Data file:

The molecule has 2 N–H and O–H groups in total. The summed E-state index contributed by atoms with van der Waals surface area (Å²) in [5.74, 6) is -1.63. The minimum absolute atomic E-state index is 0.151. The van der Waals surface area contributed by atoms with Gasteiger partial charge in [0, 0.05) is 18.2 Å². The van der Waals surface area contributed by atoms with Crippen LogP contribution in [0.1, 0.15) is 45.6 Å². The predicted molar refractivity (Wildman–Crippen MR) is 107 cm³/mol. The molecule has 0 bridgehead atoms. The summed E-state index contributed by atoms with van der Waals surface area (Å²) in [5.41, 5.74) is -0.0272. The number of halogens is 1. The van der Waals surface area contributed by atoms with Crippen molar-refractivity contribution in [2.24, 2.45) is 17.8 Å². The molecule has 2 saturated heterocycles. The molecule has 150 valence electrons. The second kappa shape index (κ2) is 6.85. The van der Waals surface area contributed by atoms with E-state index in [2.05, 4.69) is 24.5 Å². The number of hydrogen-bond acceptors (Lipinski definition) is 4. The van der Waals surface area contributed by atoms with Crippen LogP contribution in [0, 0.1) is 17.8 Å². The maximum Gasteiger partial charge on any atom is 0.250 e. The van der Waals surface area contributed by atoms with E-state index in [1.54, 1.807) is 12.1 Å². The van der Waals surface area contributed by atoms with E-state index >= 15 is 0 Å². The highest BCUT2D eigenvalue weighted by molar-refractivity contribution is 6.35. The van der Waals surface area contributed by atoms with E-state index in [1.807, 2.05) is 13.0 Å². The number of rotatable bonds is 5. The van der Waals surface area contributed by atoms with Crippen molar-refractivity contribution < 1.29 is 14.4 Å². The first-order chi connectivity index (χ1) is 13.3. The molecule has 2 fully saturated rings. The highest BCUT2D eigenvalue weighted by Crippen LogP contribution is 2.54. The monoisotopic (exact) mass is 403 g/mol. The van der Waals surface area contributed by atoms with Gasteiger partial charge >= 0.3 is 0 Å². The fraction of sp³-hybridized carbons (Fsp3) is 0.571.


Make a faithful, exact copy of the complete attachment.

The molecule has 2 N–H and O–H groups in total. The summed E-state index contributed by atoms with van der Waals surface area (Å²) in [5.74, 6) is -1.63. The minimum absolute atomic E-state index is 0.151. The van der Waals surface area contributed by atoms with Gasteiger partial charge in [0, 0.05) is 18.2 Å². The van der Waals surface area contributed by atoms with Crippen LogP contribution in [0.1, 0.15) is 45.6 Å². The predicted molar refractivity (Wildman–Crippen MR) is 107 cm³/mol. The molecule has 0 bridgehead atoms. The summed E-state index contributed by atoms with van der Waals surface area (Å²) in [5.41, 5.74) is -0.0272. The number of halogens is 1. The van der Waals surface area contributed by atoms with Crippen molar-refractivity contribution in [2.24, 2.45) is 17.8 Å². The molecule has 2 saturated heterocycles. The molecule has 150 valence electrons. The second kappa shape index (κ2) is 6.85. The van der Waals surface area contributed by atoms with E-state index in [2.05, 4.69) is 24.5 Å². The number of hydrogen-bond acceptors (Lipinski definition) is 4. The van der Waals surface area contributed by atoms with Crippen LogP contribution in [0, 0.1) is 17.8 Å². The maximum Gasteiger partial charge on any atom is 0.250 e. The van der Waals surface area contributed by atoms with E-state index in [1.54, 1.807) is 12.1 Å². The van der Waals surface area contributed by atoms with E-state index >= 15 is 0 Å². The highest BCUT2D eigenvalue weighted by molar-refractivity contribution is 6.35. The van der Waals surface area contributed by atoms with E-state index in [1.807, 2.05) is 13.0 Å². The number of rotatable bonds is 5. The van der Waals surface area contributed by atoms with Crippen molar-refractivity contribution < 1.29 is 14.4 Å². The first-order chi connectivity index (χ1) is 13.3. The molecule has 2 fully saturated rings. The highest BCUT2D eigenvalue weighted by Crippen LogP contribution is 2.54. The monoisotopic (exact) mass is 403 g/mol. The van der Waals surface area contributed by atoms with Gasteiger partial charge >= 0.3 is 0 Å². The fraction of sp³-hybridized carbons (Fsp3) is 0.571.